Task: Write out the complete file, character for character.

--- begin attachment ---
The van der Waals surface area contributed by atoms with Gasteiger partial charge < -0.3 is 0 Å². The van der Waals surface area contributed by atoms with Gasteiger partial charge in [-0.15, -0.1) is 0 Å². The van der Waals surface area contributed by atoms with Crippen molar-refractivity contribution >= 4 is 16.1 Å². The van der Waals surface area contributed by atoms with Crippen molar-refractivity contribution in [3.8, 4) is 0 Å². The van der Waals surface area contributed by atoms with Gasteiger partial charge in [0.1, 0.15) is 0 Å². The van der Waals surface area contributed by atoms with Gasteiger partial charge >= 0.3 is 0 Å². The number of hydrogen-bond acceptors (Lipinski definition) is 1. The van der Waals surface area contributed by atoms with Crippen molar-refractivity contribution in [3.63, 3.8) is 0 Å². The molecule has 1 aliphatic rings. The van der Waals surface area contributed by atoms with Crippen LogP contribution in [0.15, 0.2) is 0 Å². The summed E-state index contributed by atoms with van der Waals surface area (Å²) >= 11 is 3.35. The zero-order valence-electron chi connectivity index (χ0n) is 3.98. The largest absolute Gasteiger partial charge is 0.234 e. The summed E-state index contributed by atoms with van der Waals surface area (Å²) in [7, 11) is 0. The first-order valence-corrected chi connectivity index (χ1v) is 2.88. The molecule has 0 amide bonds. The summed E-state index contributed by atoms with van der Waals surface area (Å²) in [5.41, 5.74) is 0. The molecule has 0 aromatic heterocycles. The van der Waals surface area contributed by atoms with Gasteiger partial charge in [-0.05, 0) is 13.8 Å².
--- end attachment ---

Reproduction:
The van der Waals surface area contributed by atoms with Gasteiger partial charge < -0.3 is 0 Å². The van der Waals surface area contributed by atoms with Gasteiger partial charge in [-0.15, -0.1) is 0 Å². The van der Waals surface area contributed by atoms with Crippen molar-refractivity contribution >= 4 is 16.1 Å². The van der Waals surface area contributed by atoms with Crippen molar-refractivity contribution in [3.8, 4) is 0 Å². The van der Waals surface area contributed by atoms with Gasteiger partial charge in [0.1, 0.15) is 0 Å². The van der Waals surface area contributed by atoms with Gasteiger partial charge >= 0.3 is 0 Å². The number of hydrogen-bond acceptors (Lipinski definition) is 1. The van der Waals surface area contributed by atoms with Crippen molar-refractivity contribution in [3.63, 3.8) is 0 Å². The molecule has 1 aliphatic rings. The van der Waals surface area contributed by atoms with Crippen LogP contribution in [0.15, 0.2) is 0 Å². The summed E-state index contributed by atoms with van der Waals surface area (Å²) >= 11 is 3.35. The zero-order valence-electron chi connectivity index (χ0n) is 3.98. The largest absolute Gasteiger partial charge is 0.234 e. The summed E-state index contributed by atoms with van der Waals surface area (Å²) in [7, 11) is 0. The first-order valence-corrected chi connectivity index (χ1v) is 2.88. The molecule has 0 amide bonds. The summed E-state index contributed by atoms with van der Waals surface area (Å²) in [5.41, 5.74) is 0. The molecule has 0 aromatic heterocycles. The van der Waals surface area contributed by atoms with Gasteiger partial charge in [-0.05, 0) is 13.8 Å².